1. Devise your ‘Plan B’
The first step for a business when implementing a security strategy is to plan for an inevitable disruption to business processes, systems or facilities, and ensure that the security of the most critical systems is prioritised. In order to identify these critical assets, organisations must take a risk-based approach to understanding their data and systems in order to separate the essential from the non-essential; the specific areas that matter most to the business must be prioritised.
Continuity or recovery plans should be made available for all critical business processes and their supporting systems, ensuring businesses won’t be crippled and experience a massive outage as a result of a cyberattack. For example, a recent string of high-profile ransomware attacks highlight that even well-understood cyber threats can have a crippling effect if organisations don’t have concrete plans in place for dealing with them. Ransomware has been around since the 1980s and yet cyber attackers are still successfully using it to disrupt even the largest enterprises’ operations, sometimes for weeks at a time.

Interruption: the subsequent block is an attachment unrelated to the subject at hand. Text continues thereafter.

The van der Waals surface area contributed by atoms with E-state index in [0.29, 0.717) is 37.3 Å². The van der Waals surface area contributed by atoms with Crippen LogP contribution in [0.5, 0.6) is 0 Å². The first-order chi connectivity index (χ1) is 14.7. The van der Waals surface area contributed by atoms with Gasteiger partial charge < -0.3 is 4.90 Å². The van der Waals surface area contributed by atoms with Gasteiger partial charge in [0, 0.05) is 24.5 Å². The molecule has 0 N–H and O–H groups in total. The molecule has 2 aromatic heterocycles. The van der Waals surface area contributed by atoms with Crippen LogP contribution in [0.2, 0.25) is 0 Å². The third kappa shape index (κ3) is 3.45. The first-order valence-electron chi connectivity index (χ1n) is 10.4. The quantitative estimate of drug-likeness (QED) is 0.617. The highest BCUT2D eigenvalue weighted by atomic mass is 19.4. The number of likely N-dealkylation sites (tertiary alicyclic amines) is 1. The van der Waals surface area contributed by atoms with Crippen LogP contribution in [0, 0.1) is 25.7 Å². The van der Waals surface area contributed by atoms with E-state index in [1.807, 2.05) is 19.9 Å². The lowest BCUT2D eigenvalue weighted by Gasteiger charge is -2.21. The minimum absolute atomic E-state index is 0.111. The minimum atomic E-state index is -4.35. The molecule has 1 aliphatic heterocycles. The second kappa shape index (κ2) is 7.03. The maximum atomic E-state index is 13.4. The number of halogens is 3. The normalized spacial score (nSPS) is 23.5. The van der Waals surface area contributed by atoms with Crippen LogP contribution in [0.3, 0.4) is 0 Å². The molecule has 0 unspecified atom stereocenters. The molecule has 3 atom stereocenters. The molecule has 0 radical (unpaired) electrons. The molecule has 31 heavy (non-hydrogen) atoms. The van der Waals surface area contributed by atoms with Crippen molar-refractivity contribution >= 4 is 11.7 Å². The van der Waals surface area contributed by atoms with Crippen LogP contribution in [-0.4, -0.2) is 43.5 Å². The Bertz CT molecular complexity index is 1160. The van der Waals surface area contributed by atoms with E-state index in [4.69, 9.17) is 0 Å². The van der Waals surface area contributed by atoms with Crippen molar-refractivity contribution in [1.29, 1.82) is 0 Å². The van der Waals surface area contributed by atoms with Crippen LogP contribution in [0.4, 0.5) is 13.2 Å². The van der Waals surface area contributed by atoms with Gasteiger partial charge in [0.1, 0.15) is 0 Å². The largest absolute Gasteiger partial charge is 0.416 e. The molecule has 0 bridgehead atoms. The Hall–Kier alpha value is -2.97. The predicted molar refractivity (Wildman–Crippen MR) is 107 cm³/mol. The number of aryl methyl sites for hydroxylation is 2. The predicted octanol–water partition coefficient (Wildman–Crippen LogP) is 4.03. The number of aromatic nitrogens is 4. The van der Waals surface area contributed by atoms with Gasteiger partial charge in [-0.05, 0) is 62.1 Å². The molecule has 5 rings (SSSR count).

2. Account for the human element
Humans will always be the Achilles heel of security. Verizon’s 2019 DBIR found that 94 percent of detected malware was delivered via email; all it takes is for one employee to click on a malicious link. Considering the increasing sophistication of phishing techniques, this isn’t exactly an unlikely scenario. Even aside from email, employees may put off updating their passwords, log onto their company’s network from unsecured networks or just be unaware of basic security practices; all of these provide potential entry points for hackers.
As such, businesses must test and measure the human vulnerability of their organisation and adopt solutions to authenticate users seeking access to critical assets. By implementing Identity Access Management (IAM) controls that grant and restrict access based on roles and responsibilities and observe if user behaviour changes, businesses can reduce risk around their critical assets.